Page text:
{
  SeparateTables = true
};
// Save the output in an Excel spreadsheet.
gdpictureOCR.SaveAsXLSX(resultsList, @"C:\temp\output.xlsx", spreadsheetOptions);
// Release unnecessary resources.
gdpictureOCR.ReleaseOCRResults();
GdPictureDocumentUtilities.DisposeImage(imageId);

The code first creates a list to store the OCR result reference. This is because the SaveAsXLSX method of the GdPictureOCR object expects a list of OCR result references instead of a single reference, because you can pass in multiple OCR results to create an Excel file in one go.

Next, the code creates a new SpreadsheetOptions object and specifies the SeparateTables property as true. This instructs GdPictureOCR to save each OCR table in a separate sheet in the Excel file.

Lastly, it calls the SaveAsXLSX method to save output to an Excel file. Then, it calls a few additional methods to release resources for garbage collection.

If you try opening the output.xlsx file in Excel, you’ll see the original table in a spreadsheet.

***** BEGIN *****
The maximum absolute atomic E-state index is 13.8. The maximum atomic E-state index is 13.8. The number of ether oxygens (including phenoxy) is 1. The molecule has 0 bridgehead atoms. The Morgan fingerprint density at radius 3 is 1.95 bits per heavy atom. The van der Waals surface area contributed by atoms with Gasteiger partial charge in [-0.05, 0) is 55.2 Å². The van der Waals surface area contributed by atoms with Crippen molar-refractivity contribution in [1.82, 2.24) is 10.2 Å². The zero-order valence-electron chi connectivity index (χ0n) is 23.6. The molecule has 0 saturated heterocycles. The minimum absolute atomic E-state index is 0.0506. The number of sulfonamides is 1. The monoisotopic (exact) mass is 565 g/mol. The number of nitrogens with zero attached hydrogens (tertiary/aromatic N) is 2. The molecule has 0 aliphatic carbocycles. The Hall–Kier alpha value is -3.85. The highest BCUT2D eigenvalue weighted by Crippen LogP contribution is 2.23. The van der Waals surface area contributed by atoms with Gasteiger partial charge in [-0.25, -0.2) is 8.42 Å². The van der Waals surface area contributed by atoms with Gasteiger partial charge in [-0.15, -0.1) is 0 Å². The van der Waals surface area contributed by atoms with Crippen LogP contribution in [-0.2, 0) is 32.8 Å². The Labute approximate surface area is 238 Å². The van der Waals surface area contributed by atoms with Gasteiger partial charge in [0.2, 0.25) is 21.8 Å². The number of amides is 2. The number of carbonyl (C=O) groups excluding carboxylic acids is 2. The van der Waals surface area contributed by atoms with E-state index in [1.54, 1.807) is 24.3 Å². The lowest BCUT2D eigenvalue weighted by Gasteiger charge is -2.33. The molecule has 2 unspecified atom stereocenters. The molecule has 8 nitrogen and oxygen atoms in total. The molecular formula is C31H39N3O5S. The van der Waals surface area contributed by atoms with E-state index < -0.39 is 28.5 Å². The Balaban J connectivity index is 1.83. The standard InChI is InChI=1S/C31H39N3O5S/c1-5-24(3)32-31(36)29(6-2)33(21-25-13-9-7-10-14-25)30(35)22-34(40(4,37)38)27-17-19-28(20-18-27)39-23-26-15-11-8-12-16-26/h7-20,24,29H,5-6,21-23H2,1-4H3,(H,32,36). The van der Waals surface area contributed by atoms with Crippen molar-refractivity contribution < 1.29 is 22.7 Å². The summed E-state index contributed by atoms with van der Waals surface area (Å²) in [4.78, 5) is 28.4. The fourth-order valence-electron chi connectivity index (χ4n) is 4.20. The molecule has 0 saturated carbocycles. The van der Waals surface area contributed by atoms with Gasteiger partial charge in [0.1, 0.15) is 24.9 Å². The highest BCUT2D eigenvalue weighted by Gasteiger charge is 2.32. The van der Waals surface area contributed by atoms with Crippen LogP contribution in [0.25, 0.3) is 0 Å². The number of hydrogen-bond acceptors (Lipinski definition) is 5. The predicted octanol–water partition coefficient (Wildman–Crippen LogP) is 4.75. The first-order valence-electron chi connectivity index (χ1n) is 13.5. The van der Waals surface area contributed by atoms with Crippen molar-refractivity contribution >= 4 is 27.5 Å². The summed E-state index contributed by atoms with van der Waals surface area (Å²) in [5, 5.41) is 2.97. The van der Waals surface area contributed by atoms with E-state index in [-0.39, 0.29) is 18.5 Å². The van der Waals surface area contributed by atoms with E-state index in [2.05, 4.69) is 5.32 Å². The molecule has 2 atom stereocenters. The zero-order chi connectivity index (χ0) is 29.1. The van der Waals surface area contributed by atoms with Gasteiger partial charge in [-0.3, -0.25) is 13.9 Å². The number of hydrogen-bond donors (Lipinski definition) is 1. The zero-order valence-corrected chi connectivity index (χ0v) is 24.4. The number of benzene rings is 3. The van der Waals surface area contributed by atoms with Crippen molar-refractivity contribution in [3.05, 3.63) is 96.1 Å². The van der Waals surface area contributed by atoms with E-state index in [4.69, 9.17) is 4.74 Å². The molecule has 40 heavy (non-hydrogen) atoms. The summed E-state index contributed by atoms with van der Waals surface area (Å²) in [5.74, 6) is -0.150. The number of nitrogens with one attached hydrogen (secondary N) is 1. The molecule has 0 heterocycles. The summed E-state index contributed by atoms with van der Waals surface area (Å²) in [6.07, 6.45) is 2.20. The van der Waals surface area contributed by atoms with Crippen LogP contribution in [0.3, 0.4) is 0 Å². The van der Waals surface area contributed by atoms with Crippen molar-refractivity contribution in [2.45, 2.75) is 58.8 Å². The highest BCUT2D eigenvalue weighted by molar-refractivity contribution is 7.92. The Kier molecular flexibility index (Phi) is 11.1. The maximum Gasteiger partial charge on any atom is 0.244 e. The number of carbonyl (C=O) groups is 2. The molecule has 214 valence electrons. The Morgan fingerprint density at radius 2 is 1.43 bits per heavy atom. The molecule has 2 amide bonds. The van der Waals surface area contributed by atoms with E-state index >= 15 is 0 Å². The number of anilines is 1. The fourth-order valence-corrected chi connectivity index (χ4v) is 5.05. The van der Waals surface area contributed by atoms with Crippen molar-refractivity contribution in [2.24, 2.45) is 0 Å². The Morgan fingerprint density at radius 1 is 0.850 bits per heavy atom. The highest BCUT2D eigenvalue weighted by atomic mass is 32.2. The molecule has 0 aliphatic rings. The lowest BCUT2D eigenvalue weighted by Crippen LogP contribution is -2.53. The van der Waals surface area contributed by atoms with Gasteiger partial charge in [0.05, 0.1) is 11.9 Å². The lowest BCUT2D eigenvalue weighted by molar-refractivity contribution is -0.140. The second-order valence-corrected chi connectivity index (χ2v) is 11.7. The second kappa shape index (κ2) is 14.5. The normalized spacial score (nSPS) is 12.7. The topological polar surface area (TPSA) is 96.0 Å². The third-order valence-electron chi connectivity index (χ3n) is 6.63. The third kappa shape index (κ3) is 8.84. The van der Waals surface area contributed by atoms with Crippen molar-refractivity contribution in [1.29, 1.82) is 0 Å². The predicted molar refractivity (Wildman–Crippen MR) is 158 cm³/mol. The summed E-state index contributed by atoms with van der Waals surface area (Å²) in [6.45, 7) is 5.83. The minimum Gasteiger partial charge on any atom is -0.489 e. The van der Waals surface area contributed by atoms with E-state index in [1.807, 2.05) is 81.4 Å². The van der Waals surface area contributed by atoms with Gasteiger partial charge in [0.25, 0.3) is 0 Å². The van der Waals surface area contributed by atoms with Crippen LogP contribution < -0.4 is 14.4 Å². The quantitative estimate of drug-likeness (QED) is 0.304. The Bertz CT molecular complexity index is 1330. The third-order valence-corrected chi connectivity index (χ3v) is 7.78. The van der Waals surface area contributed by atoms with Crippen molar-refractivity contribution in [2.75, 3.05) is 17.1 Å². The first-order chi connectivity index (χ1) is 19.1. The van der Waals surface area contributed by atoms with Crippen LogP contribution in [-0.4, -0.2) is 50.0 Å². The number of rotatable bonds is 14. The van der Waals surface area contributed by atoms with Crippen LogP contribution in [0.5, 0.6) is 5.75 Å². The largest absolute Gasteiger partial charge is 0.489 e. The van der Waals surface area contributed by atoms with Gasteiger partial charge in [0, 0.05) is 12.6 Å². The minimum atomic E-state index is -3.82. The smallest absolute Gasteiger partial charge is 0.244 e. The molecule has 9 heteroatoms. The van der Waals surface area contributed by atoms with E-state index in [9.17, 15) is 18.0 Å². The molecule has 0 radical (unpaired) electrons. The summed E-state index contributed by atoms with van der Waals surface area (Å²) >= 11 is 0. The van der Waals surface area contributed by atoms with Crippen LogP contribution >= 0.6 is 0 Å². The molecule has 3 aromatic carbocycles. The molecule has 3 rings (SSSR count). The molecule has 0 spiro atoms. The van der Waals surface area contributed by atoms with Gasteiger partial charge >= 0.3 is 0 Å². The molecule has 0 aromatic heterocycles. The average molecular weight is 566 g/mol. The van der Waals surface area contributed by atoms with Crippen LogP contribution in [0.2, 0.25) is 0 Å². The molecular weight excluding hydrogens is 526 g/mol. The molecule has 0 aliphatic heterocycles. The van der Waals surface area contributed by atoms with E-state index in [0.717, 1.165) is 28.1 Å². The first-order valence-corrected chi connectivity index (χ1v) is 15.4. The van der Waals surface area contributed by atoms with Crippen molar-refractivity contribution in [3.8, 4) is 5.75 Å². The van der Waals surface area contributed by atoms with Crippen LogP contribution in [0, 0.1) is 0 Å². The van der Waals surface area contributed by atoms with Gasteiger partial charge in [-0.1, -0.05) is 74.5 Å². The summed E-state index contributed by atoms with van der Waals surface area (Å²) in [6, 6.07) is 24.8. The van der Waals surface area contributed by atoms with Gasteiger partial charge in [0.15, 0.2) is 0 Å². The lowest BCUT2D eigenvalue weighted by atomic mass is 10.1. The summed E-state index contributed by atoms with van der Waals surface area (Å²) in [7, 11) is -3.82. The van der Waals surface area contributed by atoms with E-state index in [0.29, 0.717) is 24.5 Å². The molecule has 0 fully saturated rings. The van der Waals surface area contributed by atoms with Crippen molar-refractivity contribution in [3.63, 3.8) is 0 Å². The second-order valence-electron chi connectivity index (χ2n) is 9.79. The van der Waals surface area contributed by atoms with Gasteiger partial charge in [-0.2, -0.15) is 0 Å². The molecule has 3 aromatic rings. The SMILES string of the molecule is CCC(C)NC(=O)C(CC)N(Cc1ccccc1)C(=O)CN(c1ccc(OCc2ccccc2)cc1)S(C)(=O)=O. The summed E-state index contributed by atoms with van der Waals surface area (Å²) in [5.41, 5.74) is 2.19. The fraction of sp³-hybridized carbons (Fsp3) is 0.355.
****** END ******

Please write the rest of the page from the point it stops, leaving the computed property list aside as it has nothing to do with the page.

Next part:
Excel sheet

Depending on whether you used an image as input or a PDF as input, you also have to release those resources:

// If using an image as input, release `GdPictureImage`.
gdpictureImaging.ReleaseGdPictureImage(imageId);

// If using a PDF as input, close the PDF document.
gdpicturePDF.CloseDocument();
Information

A few of the next steps need to use the resources that you release in this section. Make sure you add the code from the next sections before these release statements.

Converting a Table to Markdown

If you’ve performed the OCR and want to convert the table into Markdown instead of an Excel sheet, you can use the following code:

for (int tableIndex = 0; tableIndex < gdpictureOCR.GetTableCount(result); tableIndex++)
{